For DVerse’s MTB this week. Our topic is sleep.

We had no constraints or guidelines as far as form or rhyme scheme, and I decided to write a haibun. 

My eyes, and your eyes, are windows through which we see souls. Connections. Hopes. Dreams. Lift the curtains of sleep. Make smaller the space between.


Blue as a clear sky,

Clean as springs from melting snows,

To see, to live dreams.



Today at DVerse, Lillian has come up with the fun prompt of writing a poem including our birthstone. Since my birthday is in June, my birthstone is both pearl and moonstone. I wrote this poem inspired by pearls, but I might also write one about moonstones. Amethysts are my favorite gems, so I sort of wish I was born in February, but that doesn’t mean that I can’t write a poem about them, too! Anyway, here is my poem.

Sometimes I have felt like an oyster,

Life has thrown sand in my face

And in my mouth, irritating —

But I have survived, and thrived.

I hope that as life unfurls,

I will discover many pearls.

And here is a micropoem (technically not a haiku) just for some added fun:


Pearl in the oyster:

Sorrow gives birth to beauty,

Worn around my neck.

Play On

If, as Shakespeare says,

Music be the food of love,

May my fingers on ebony and ivory

Piano keys sprinkle salt and pepper,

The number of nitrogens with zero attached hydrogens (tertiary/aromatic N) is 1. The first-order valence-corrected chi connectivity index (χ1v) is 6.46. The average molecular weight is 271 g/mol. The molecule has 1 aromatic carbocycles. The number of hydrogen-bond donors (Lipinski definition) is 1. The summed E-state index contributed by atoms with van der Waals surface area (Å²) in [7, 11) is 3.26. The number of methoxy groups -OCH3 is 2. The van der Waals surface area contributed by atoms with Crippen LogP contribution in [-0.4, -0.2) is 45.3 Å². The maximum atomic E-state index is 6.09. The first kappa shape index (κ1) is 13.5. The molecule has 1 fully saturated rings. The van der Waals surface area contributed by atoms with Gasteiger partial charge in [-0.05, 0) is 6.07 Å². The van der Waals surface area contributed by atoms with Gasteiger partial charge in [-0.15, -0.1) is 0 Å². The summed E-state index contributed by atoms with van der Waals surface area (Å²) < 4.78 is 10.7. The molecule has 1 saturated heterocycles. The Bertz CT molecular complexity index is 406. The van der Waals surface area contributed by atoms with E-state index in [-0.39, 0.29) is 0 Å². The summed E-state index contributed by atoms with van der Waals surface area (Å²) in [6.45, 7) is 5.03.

May my voice offer a variety

Of spices, creating flavor with the skill

Of a professional chef,

Blending two hearts together.


This week’s quadrille word was spice.


Jill has challenged us to write a poem inspired by  “The Raven.” I actually wrote several, and below is my favorite. It is written in a form called a nocturna, a nine-line poem with the rhyme scheme abacbcdbd and a nighttime theme.

What am I doing up at midnight?

What is this haunting raven for?

I wish she’d raged against the dying of her light —

My maiden beautiful and fair,

My maiden lost too soon, Lenore,

Whose memory is ever there

In the bleakness of December snows,

Amidst my tomes of forgotten lore,

“Nevermore,” the raven croaks — he knows! he knows!


Sweetness is buried beneath this,

Overwhelming waves a salty, deadly kiss,

Reviving fears, and mirroring tears

Rolling down my cheeks, as if

Off a cliff, when I’m feeling

Weak — sweetness is buried beneath this, oh

Say Lazarus, Lazarus! Lazarus!


Linked to DVerse’s OLN 204. I am actually not sure what this poem is about, exactly. 


For this week’s poetics challenge of DVerse, we have been challenged to write a poem composed entirely of questions. I am not sure who has the answers, or if any of us has any answers.

Do dragons exist?

Is there, on his way,

A handsome prince?

Is it strong,

The monster guarding me?

Is it stronger,

My own willingness

To fight valiantly,

Even if Prince Charming

Is alarmingly late?

Is there such a thing

As fate?


This week’s Haibun Monday which I am responding to on a Tuesday, is about why we write the way we do. It’s a tough question and a challenging prompt but a fun one to complete! I was looking forward to seeing what I would come up with and what my fellow poets would write as well.

Sometimes it feels slow and painful to put pen to paper. Other times it’s like a heavenly muse inspires, and I am its scribe. Sometimes my poetry begins darkly, but I try to be careful around quicksand, and grab the hand of God, my hope, before any negativity sucks me under.


Why does spring return,

Fighting, dancing with seasons?

They are taking turns.